THIS PAGE MAY CONTAIN AFFILIATE LINKS. MEANING WE RECEIVE COMMISSIONS FOR PURCHASES MADE THROUGH THOSE LINKS, AT NO COST TO YOU. PLEASE READ OUR DISCLOSURE FOR MORE INFO.
Credit Shout may collect a share of sales or other compensation from the links on this page.
Q: A medical emergency has come up and my rainy day fund can’t cover all the expenses. I need money now. But I know don’t what to do. Should I get a cash advance on my credit card or take out a payday loan?
A: Of the two options, your best choice is almost always going to be a cash advance.
If you look at the fees you pay for payday loans, some can add up to an interest rate of 911% for a one-week loan (http://www.consumersunion.org/finance/paydayfact.htm). I don’t know of a single credit card that charges a rate that high.
Cash advance APRs are usually in the upper 20s. Most cash advance APRs cap out at around 30%, except for those with very poor credit.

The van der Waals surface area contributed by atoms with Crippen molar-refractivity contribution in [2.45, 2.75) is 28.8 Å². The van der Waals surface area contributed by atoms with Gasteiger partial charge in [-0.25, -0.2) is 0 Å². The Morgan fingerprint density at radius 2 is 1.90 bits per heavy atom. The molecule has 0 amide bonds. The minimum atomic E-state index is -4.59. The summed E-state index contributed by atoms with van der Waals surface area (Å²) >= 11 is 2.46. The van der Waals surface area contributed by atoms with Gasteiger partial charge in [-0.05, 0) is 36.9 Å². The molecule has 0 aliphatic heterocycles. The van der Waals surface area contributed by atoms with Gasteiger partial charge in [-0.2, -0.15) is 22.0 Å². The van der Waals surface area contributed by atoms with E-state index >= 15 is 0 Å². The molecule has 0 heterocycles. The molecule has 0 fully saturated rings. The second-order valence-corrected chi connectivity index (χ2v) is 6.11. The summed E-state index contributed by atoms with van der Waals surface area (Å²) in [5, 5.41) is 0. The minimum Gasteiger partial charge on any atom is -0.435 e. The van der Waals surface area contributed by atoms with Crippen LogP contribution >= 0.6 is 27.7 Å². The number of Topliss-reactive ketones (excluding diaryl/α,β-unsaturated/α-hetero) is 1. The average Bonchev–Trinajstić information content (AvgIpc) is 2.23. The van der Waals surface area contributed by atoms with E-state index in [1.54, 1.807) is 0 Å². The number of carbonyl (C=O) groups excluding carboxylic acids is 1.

Even so, cash advances can be dangerous, too.
The problem with them is the way interest is applied to your balances.
According to federal law, anything above the minimum payment is applied to the highest interest-rate balance (usually the cash advance). However, the minimum payment can be applied to whatever the card issuer wants. Usually this means a minimum payment applies only to balances at lower rates.
The bottom is that this means that if you only pay the minimum, you could be racking up 30% interest for months, even years.
If you can, charge this purchase to your credit card rather than taking out a cash advance. The interest rate you pay will be lower, and you’ll save a little bit of money.
If you have time, maybe you can even take advantage of an introductory APR purchase offer from a new card.
If you don’t have time to get a new card, or if you need cash right away, one way to get around the higher cash advance interest rate is to get cash back at a grocery store.
Make a small purchase (like a pack of gum), then withdraw the money you need. In most cases, you will be charged the regular purchase APR instead of the cash advance APR.
And if you do find yourself struggling to make the payments on credit card debt, you can then consider either taking advantage of a zero percent APR balance transfer offer or refinancing your debt with a credit card consolidation loan.